This is the case from history, to the English language, to mathematics and the hard sciences. Surely you can think of examples in your own mind: the definition of a species, the causes of the Protestant Reformation, “I before E…”, Supply and Demand, etc.

But like the thing is that relatively rarely do people teaching actually like make sure to note that many of the things that they are teaching are oversimplifications. 

I think it’s like become an important pedagogical issue because, increasingly, you have people using a relatively rudimentary knowledge gained from the part of their education that would hypothetically be complicated and re-taught, and using that as showing their intellectual authority.

This could be known as the “I took a semester of pyschology” or “open a biology book!” effect.

So in an era where people seem to take their slight and oversimplified knowledge of a subject to give them just as much (and sometimes more!) credibility on a subject than even people with a much more in depth scholarship (due to being overconfident for personal and/or demographic reasons), is it wise to continue teaching on a model that oversimplifies information if we cannot count on that oversimplification not being used as a barrier to further knowledge?

Academic tip: if you want to discuss a particular thing or phenomenon without implying the legitimacy of any particular person’s claim to having discovered it, use the word “described” rather than “discovered”.

When I say that “John Smith described such-and-such”, formally what that means is that, well, John Smith published a rigorous description of that thing. It doesn’t say anything one way or the other about whether John Smith actually discovered it, and it doesn’t even suggest that he was the first to describe it -  merely that it was, in fact, described.

(Of course, you can also use this terminology to explicitly distinguish between the source of published description and source of the actual research. “John Smith described such-and-such based on the work of Jane Doe”, for example.)


Obama just became the first sitting president to publish an academic paper!

President Barack Obama has broken many barriers and his latest move is a pretty badass for the leader of the free world. He’s gotten a lot of love on Twitter with the hashtag #ObamaJAMA after being published in the prestigious Journal of the American Medical Association — and the paper covers a very important topic.

Follow @the-future-now

how to take notes

hello! in celebration for 50 followers i’m doing my first masterpost! this is amazing to me, because thats more than twice the amount of people at my school. mind blown 

anyways, this post is about taking notes. now, to take the pretty notes that make our hearts flutter, most people start out with basic and even messy looking notes and then rewrite. personally, my classes go at a very slow pace and i write pretty quickly, so i have a basic template already copied into my notebook and ready to fill in during class. but, i’ve been in classes where the teacher talks at 120 mph and there’s no way you can take “good” notes in-class. so, here we go!

some pretty/helpful notes:

^_^ = generic help
<3 = note type a example
:) = note type b example
✿ = note type c example



I. in class

step 1:

have a notebook/paper and supplies

  • pencils
  • eraser
  • notebook/paper
  • highlighter (optional)
  • yeah that’s pretty much it

step 2:

get writing!

  • if there are slides or a slideshow, you can ask the teacher to send you the slideshow. that way you don’t have to take notes on it. only do this if its a very nice teacher though!!
  • decide what is important.
  • if i’m going to re-write my notes at home, i like to write down everything the teacher says. then, at home i can choose what to include.
  •      pros: you get all the information and can learn more from your notes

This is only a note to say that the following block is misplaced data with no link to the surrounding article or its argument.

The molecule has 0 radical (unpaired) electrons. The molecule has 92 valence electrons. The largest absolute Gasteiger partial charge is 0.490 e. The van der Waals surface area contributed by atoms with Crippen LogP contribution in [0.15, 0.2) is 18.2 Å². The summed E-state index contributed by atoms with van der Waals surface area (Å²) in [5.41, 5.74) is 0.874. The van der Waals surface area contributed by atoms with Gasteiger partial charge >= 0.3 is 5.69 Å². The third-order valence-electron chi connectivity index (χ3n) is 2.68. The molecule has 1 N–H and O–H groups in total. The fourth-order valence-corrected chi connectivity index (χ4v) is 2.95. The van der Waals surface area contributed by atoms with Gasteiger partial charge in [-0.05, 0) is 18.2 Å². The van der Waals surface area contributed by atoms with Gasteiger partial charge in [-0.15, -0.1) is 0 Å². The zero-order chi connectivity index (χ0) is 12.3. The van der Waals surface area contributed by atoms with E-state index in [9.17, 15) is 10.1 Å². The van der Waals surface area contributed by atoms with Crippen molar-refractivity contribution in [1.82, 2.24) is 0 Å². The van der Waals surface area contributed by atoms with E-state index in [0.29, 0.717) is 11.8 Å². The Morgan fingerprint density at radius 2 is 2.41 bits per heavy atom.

•      cons: its a lot of things to write down and your hand may cramp :(
  • you could also just write down what seems important
  •      pros: its a lot quicker and easier.
  •      cons: you may miss key information based on your judgement of the statement.

step 3:


  • have ways to tell the difference between information.
  • when i do this i have 2 pieces of paper on the desk.
  1. fold them in half.
  2. information paper:
  3. on one half write all the very important information.
  4. on the other write the other information.
  5. clarification paper
  6. on one half write all definitions.
  7. on the other write vocabulary or any other information.
  • you can also underline, circle, highlight, or any other distinctive markings to categorize information.

II. at home

step 1:


  • pencils
  • notebook/loose leaf paper
  • erasers
  • pens
  • highlighters
  • mildliners
  • fineliners
  • any supplies can be substituted with whatever you have :)

step 2:


  • since i re-write in pen (you can do whatever you’d like), i like to plan out the notes on another sheet of paper using pencil and then do the “real” thing when it looks perfect on the planning paper.
  • make sure you have a place for everything.
  • you don’t want to be writing everything in pen and then realize you forgot to leave space for definitions or something silly.

step 3:

drawing it out

  • of course, everyone has their own style, but there is a very common style on tumblr. this doesn’t include all types, but the 3 main types i see.

type a - cute-sy

  • bubble-y writing
  • a large ribbon banner as the title or all-caps highlight w/dark cursive through it
  • geometric/linear highlighted subhead
  • doodles scattered on paper 
  •      click  for examples 
  • ribbon/bubble/cloud/girly headers

type b - simple

  • neat writing (any writing style)
  • two different types of headers
  • very simple and plain
  • very artsy, complicated, and often cursive
  • literally thats it
  • its so easy and nice

type c - mind map

  • the most artistic/pretty (sometimes)
  • any writing style
  • start with bubble/cloud around title/topic
  • basically just make lines coming out
  • and connect them to more bubbles
  • you can do different shapes depending on the information type

step 4:


  • add doodles
  • highlight
  •      do this strategically
  •      if you only do it for aesthetics that can be really confusing
  • underline
  •      again
  •      make sure that what you are doing makes sense
  • use sticky notes/page flags

step 5:


  • study however you might normally study
  •      or use the pomodoro technique
  •      there are lots of different ways to study that you could use
  • if you get bored
  •      take small breaks
  •      draw cute lil stick figures saying important info

wow! that was long, but i hope you guys enjoyed it or were helped by it! be sure to message me requests or anything you’d like to see!

accs mentioned:

@studypetals @divergent-i @mediocrestudyblr @studeity @studyforuwc @georgistudies @acadehmic @studyandfocus @freakygeekclique @mindpalacestudy @haleystudies tysm for having such amazing resources!